I haven’t had a good rant in ages, so…
A study published in Psychological Science says:
Greater Exposure to Sexual Content in Popular Movies Predicts Earlier Sexual Debut and Increased Sexual Risk Taking
Early sexual debut is associated with risky sexual behavior and an increased risk of unplanned pregnancy and sexually transmitted infections later in life. The relations among early movie sexual exposure (MSE), sexual debut, and risky sexual behavior in adulthood (i.e., multiple sexual partners and inconsistent condom use) were examined in a longitudinal study of U.S. adolescents. MSE was measured using the Beach method, a comprehensive procedure for media content coding. Controlling for characteristics of adolescents and their families, analyses showed that MSE predicted age of sexual debut, both directly and indirectly through changes in sensation seeking. MSE also predicted engagement in risky sexual behaviors both directly and indirectly via early sexual debut. These results suggest that MSE may promote sexual risk taking both by modifying sexual behavior and by accelerating the normal rise in sensation seeking during adolescence.
Sex, psychology, and the movies all rolled up into one. I find this stuff fascinating. But just the abstract of the study isn’t enough. It gives a basic idea of the findings but I want to know more. What was it they discoverd to base these conclusions on? So I went “a-googling”. I know I’m not going to find the study because that will be behind the journal’s pay-wall and even if I did find it I probably couldn’t be bothered to wade through all the data and jargon. I needed someone to interpret it for me.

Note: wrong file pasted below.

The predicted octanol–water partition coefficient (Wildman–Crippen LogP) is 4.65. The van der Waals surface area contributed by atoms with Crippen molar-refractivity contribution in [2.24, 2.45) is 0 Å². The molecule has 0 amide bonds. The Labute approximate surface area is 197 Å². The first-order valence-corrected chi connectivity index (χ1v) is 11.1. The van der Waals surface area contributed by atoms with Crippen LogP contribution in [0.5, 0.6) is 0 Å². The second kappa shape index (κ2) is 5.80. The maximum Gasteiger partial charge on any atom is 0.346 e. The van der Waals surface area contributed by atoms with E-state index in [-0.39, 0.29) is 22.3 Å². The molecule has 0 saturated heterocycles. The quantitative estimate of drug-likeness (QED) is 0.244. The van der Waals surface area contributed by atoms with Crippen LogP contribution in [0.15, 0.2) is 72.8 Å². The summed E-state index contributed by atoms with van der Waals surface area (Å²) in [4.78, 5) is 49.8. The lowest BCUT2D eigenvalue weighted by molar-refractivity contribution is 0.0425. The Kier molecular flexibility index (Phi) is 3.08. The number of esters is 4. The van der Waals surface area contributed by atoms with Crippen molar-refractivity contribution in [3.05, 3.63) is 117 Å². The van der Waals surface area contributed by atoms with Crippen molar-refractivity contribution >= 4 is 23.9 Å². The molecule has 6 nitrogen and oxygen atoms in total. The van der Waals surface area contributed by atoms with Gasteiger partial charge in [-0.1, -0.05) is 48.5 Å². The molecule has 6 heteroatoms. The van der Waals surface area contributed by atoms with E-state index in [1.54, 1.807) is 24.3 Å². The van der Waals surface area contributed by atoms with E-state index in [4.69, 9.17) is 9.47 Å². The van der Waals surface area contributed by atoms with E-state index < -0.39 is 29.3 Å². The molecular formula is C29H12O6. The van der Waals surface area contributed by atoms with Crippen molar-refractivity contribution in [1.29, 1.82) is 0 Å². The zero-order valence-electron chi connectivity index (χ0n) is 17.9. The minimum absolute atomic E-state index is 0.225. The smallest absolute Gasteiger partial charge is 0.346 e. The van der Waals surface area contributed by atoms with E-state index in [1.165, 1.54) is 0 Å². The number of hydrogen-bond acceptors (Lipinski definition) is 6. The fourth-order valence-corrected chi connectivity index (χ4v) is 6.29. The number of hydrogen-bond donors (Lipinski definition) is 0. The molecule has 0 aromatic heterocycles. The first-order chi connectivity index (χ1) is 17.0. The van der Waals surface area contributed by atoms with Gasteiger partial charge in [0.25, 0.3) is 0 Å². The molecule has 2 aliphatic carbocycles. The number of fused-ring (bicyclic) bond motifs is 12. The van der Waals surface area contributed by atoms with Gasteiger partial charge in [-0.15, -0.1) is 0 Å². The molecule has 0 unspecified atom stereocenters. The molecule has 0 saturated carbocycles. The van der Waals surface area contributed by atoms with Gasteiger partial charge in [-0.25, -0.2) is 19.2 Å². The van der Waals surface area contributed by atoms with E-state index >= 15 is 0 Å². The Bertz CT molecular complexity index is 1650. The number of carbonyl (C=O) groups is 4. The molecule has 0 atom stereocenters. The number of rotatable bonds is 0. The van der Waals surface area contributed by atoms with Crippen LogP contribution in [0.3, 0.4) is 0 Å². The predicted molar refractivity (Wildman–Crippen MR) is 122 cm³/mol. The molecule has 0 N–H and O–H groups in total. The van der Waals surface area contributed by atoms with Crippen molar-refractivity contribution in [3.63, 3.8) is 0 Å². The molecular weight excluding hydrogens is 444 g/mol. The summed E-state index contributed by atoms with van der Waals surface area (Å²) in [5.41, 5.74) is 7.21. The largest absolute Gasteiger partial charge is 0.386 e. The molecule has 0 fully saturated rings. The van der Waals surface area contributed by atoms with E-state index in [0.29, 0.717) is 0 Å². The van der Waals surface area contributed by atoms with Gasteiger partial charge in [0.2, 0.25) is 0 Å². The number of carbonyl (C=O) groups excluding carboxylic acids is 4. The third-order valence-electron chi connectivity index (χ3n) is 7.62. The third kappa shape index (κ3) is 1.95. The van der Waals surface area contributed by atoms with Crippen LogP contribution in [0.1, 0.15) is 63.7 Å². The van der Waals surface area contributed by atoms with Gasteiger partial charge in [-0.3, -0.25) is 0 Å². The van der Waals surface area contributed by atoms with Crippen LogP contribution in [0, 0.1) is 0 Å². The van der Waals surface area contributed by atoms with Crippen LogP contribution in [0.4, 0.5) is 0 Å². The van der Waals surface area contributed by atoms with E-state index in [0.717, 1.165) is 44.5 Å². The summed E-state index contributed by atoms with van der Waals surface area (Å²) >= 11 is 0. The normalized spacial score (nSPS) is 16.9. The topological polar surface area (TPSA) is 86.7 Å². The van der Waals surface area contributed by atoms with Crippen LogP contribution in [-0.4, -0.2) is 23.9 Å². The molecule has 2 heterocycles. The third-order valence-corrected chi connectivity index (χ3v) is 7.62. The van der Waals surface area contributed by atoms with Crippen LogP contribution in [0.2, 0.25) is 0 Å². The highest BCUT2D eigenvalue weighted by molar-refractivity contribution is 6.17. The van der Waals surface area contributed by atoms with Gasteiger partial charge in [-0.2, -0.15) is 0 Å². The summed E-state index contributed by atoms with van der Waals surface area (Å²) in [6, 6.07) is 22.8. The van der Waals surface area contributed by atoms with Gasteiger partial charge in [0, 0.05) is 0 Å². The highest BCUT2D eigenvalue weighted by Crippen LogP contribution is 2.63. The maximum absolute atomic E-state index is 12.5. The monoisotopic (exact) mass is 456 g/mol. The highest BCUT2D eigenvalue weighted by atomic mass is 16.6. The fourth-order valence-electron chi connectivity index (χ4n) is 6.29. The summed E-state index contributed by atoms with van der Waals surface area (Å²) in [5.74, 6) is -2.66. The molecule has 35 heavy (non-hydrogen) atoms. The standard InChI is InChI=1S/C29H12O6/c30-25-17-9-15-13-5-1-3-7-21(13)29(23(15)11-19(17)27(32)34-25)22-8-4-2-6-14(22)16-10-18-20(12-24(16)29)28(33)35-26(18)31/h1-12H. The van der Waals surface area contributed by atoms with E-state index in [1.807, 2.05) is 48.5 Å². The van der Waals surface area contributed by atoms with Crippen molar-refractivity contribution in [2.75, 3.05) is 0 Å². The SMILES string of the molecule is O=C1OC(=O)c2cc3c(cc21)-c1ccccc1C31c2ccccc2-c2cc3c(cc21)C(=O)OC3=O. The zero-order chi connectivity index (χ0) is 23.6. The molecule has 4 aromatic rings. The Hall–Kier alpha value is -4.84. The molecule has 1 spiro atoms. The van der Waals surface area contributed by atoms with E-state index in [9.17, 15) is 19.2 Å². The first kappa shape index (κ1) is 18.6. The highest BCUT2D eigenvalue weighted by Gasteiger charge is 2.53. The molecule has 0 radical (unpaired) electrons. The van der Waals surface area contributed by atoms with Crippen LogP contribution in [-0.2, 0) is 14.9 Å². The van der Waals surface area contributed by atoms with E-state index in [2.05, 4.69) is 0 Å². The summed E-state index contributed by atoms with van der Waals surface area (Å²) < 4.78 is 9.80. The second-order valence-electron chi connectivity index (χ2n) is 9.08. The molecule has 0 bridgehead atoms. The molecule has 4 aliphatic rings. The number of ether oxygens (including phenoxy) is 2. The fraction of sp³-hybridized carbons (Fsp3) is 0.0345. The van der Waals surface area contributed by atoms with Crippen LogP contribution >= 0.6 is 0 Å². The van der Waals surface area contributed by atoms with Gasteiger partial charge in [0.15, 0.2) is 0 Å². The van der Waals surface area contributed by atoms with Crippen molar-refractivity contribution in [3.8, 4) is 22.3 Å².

Here’s a press release about it, this is from The Dartmouth, and here’s something from RH Reality Check. All interesting reads.
But I don’t want to talk about Greater Exposure to Sexual Content in Popular Movies Predicts Earlier Sexual Debut and Increased Sexual Risk Taking. This is my blog and I want to talk about me, Me, ME! What I want to ramble on about is my reaction to the study. When I first came across it I didn’t believe it. The postdoctoral fellow at the University of Missouri and four other professors who carried out the study were wrong. I knew they were wrong because… I knew better!
Once the “I knew better” thought had sunk in, I calmed down and started to think about this more rationally and came to the rational conclusion that I had become one of those irrational people who throw out any rational science that doesn’t agree with their way of thinking. We won’t mention names but you know who they are.
Me, one of them? Oh, the shame of it!
But I also don’t think I’m totally to blame. This science mumbo-jumbo is complicated stuff. Most of us aren’t knowledgeable enough, qualified enough or interested in it enough to dig up all the information, evaluate it and then come to some sort of reasoned conclusion. We poor ignorant slobs, and poor science itself, relies on “media” outlets to study, interpret and then feed us those bites size chunks which are easy enough for us to understand. But the reliance on such organisations quite often leads to the trivialising, embellishing, ignoring and misinterpreting the results just to get a good juicy piece which will go nicely with the “Cat up a tree” story.